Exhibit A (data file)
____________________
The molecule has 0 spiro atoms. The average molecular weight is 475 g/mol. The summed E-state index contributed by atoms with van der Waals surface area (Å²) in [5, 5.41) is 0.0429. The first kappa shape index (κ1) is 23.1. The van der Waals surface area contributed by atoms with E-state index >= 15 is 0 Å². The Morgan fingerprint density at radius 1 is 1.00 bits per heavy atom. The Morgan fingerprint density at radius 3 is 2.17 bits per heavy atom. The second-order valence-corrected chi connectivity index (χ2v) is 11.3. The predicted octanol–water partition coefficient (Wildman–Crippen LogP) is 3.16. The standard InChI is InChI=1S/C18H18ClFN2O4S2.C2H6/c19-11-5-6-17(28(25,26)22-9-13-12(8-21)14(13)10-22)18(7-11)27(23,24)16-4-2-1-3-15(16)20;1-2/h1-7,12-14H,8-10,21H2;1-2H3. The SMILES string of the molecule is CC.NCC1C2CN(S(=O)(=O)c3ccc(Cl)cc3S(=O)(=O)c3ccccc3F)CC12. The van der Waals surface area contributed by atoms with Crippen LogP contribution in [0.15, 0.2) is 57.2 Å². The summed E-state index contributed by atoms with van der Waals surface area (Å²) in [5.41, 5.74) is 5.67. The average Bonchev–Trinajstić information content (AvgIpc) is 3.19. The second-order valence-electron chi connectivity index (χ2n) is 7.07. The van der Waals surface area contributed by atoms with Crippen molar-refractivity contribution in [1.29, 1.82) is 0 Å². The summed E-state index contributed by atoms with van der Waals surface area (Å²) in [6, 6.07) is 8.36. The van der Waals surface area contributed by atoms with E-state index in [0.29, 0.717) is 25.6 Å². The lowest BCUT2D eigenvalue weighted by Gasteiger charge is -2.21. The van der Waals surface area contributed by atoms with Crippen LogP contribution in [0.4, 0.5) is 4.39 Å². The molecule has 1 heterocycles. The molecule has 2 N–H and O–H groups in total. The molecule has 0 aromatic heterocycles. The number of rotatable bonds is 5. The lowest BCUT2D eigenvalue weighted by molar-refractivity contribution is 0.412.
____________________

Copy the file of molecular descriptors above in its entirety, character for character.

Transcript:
The molecule has 0 spiro atoms. The average molecular weight is 475 g/mol. The summed E-state index contributed by atoms with van der Waals surface area (Å²) in [5, 5.41) is 0.0429. The first kappa shape index (κ1) is 23.1. The van der Waals surface area contributed by atoms with E-state index >= 15 is 0 Å². The Morgan fingerprint density at radius 1 is 1.00 bits per heavy atom. The Morgan fingerprint density at radius 3 is 2.17 bits per heavy atom. The second-order valence-corrected chi connectivity index (χ2v) is 11.3. The predicted octanol–water partition coefficient (Wildman–Crippen LogP) is 3.16. The standard InChI is InChI=1S/C18H18ClFN2O4S2.C2H6/c19-11-5-6-17(28(25,26)22-9-13-12(8-21)14(13)10-22)18(7-11)27(23,24)16-4-2-1-3-15(16)20;1-2/h1-7,12-14H,8-10,21H2;1-2H3. The SMILES string of the molecule is CC.NCC1C2CN(S(=O)(=O)c3ccc(Cl)cc3S(=O)(=O)c3ccccc3F)CC12. The van der Waals surface area contributed by atoms with Crippen LogP contribution in [0.15, 0.2) is 57.2 Å². The summed E-state index contributed by atoms with van der Waals surface area (Å²) in [5.41, 5.74) is 5.67. The average Bonchev–Trinajstić information content (AvgIpc) is 3.19. The second-order valence-electron chi connectivity index (χ2n) is 7.07. The van der Waals surface area contributed by atoms with Crippen molar-refractivity contribution in [1.29, 1.82) is 0 Å². The summed E-state index contributed by atoms with van der Waals surface area (Å²) in [6, 6.07) is 8.36. The van der Waals surface area contributed by atoms with E-state index in [0.29, 0.717) is 25.6 Å². The lowest BCUT2D eigenvalue weighted by Gasteiger charge is -2.21. The van der Waals surface area contributed by atoms with Crippen LogP contribution in [0.4, 0.5) is 4.39 Å². The molecule has 1 heterocycles. The molecule has 2 N–H and O–H groups in total. The molecule has 0 aromatic heterocycles. The number of rotatable bonds is 5. The lowest BCUT2D eigenvalue weighted by molar-refractivity contribution is 0.412.